If Scotland votes in favour of independence on Thursday, then the prices of broadband and mobile phone deals are likely to go up for those north of the border, several major providers have warned Scottish voters…
Families in Scotland may soon be forced to pay a lot more for their broadband and mobile phone deals if the nation votes 'yes' to independence.
The bosses of almost every major provider have signed an open letter outlining their commitment to provide an "affordable" and "high quality" service to the UK, which the people of Scotland may choose to leave when the referendum is held this Thursday.
If Scotland leaves the UK, then prices north of the border may have to increase to keep things affordable for households in England and Wales to whom the commitment will still apply.
Signatories include the chief executives of BT, EE, O2, TalkTalk, Three and Vodafone.
It said: "We may need to modify our networks to reflect the reality of an independent Scotland. And we may need to consider whether to modify the services we offer in Scotland, given its demanding topography and low population density.
"Any of these factors could lead to increased industry costs."
Currently, rural parts of Scotland are covered by government funding for superfast broadband and better mobile phone infrastructure.
For example, the £410million Digital Scotland programme, paid for by the UK government in partnership with BT and the European Regional Development Fund, is aiming to provide fibre optic broadband to 95% of homes in Scotland by 2018.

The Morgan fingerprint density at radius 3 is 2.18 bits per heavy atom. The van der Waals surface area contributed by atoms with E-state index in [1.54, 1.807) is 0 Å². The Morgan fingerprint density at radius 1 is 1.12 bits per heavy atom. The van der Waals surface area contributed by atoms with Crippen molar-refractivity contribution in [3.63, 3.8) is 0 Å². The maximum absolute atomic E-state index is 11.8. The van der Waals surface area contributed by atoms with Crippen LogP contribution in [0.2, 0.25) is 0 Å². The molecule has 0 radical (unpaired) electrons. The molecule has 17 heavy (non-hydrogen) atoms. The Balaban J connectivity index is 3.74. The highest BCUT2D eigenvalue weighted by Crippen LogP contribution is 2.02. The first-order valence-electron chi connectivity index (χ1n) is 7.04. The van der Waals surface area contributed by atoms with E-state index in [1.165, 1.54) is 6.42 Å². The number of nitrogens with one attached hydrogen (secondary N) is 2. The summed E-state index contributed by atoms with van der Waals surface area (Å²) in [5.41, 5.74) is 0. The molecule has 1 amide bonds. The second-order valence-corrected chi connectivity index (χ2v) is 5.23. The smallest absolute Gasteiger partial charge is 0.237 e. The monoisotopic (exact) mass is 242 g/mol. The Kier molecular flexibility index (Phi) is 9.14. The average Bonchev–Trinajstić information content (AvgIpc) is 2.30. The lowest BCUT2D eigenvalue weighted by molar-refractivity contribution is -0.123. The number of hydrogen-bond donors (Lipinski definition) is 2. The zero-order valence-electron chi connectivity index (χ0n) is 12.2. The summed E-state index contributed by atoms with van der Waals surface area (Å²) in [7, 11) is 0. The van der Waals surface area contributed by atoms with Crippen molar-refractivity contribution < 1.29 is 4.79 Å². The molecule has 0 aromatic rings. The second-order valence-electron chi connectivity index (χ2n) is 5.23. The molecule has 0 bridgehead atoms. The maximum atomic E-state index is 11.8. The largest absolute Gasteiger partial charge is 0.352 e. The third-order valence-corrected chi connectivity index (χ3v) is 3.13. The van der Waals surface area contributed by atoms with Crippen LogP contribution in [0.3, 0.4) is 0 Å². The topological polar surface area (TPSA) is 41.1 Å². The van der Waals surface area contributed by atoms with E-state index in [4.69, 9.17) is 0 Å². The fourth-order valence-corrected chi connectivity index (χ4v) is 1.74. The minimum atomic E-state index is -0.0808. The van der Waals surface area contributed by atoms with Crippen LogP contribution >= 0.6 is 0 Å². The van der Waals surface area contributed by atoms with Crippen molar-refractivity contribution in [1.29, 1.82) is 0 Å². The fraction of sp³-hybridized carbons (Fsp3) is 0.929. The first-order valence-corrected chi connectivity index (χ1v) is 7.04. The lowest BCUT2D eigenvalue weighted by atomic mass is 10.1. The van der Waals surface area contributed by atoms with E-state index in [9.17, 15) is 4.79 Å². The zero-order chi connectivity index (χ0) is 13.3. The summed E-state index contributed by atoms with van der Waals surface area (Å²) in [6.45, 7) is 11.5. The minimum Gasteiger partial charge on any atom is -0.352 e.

However, the majority of this funding could be in jeopardy if Scotland votes 'yes' to independence, so Scottish households may have to wait a long time to receive the kind of internet speeds and improved mobile services the UK will be enjoying in years to come.
The problem is, Scotland's a mountainous country that's very sparsely populated in its vast rural areas. This makes laying fibre optic broadband cables, and erecting new mobile phone masts, very expensive for service providers.
Like most companies, providers are willing to put money into areas where their investment will result in decent profits. Unfortunately, the population gaps in rural Scotland don't allow for that.
In order to make their investment commercially viable, providers would have to increase their prices to remain profitable.
Without the rest of the UK to help providers in Scotland spread the high deployment costs, Scottish customers may be forced to pay more for their broadband and mobile phones, and would likely have to settle for slower, less reliable services.
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